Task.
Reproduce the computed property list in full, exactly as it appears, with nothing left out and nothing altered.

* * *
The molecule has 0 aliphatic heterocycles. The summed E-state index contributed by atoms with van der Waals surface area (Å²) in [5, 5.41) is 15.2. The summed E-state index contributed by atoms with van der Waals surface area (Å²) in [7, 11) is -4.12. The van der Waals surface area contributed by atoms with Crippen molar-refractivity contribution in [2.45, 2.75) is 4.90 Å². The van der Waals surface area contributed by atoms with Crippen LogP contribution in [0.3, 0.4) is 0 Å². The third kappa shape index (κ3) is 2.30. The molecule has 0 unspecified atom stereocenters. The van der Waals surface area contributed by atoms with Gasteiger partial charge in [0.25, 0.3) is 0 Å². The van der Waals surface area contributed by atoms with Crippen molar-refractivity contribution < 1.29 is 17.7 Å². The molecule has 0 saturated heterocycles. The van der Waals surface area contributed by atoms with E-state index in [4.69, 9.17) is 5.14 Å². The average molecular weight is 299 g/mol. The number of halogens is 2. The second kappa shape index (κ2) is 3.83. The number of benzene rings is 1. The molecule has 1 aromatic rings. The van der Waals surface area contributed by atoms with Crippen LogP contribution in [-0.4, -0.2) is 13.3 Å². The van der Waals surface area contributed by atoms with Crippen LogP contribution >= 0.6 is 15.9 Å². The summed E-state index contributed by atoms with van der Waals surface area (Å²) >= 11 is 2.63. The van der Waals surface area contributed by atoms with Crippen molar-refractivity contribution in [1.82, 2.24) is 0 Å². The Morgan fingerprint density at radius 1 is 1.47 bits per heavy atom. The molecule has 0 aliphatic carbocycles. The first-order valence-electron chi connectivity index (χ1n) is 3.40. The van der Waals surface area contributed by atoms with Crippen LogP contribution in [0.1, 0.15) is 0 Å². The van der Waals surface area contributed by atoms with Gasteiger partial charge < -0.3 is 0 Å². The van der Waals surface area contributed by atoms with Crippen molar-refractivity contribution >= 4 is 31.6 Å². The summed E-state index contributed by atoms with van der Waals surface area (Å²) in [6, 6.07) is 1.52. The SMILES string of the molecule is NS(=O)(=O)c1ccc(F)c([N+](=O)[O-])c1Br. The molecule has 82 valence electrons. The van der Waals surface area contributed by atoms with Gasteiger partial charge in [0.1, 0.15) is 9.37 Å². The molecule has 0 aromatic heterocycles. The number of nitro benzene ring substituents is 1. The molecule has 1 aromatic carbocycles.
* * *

The molecule has 0 aliphatic heterocycles. The summed E-state index contributed by atoms with van der Waals surface area (Å²) in [5, 5.41) is 15.2. The summed E-state index contributed by atoms with van der Waals surface area (Å²) in [7, 11) is -4.12. The van der Waals surface area contributed by atoms with Crippen molar-refractivity contribution in [2.45, 2.75) is 4.90 Å². The van der Waals surface area contributed by atoms with Crippen LogP contribution in [0.3, 0.4) is 0 Å². The third kappa shape index (κ3) is 2.30. The molecule has 0 unspecified atom stereocenters. The van der Waals surface area contributed by atoms with Gasteiger partial charge in [0.25, 0.3) is 0 Å². The van der Waals surface area contributed by atoms with Crippen molar-refractivity contribution < 1.29 is 17.7 Å². The molecule has 0 saturated heterocycles. The van der Waals surface area contributed by atoms with E-state index in [4.69, 9.17) is 5.14 Å². The average molecular weight is 299 g/mol. The number of halogens is 2. The second kappa shape index (κ2) is 3.83. The number of benzene rings is 1. The molecule has 1 aromatic rings. The van der Waals surface area contributed by atoms with Crippen LogP contribution in [-0.4, -0.2) is 13.3 Å². The van der Waals surface area contributed by atoms with Crippen LogP contribution >= 0.6 is 15.9 Å². The summed E-state index contributed by atoms with van der Waals surface area (Å²) >= 11 is 2.63. The van der Waals surface area contributed by atoms with Crippen molar-refractivity contribution in [1.82, 2.24) is 0 Å². The Morgan fingerprint density at radius 1 is 1.47 bits per heavy atom. The molecule has 0 aliphatic carbocycles. The first-order valence-electron chi connectivity index (χ1n) is 3.40. The van der Waals surface area contributed by atoms with Crippen LogP contribution in [0.1, 0.15) is 0 Å². The van der Waals surface area contributed by atoms with Gasteiger partial charge < -0.3 is 0 Å². The van der Waals surface area contributed by atoms with Crippen molar-refractivity contribution >= 4 is 31.6 Å². The summed E-state index contributed by atoms with van der Waals surface area (Å²) in [6, 6.07) is 1.52. The SMILES string of the molecule is NS(=O)(=O)c1ccc(F)c([N+](=O)[O-])c1Br. The molecule has 82 valence electrons. The van der Waals surface area contributed by atoms with Gasteiger partial charge in [0.1, 0.15) is 9.37 Å². The molecule has 0 aromatic heterocycles. The number of nitro benzene ring substituents is 1. The molecule has 1 aromatic carbocycles.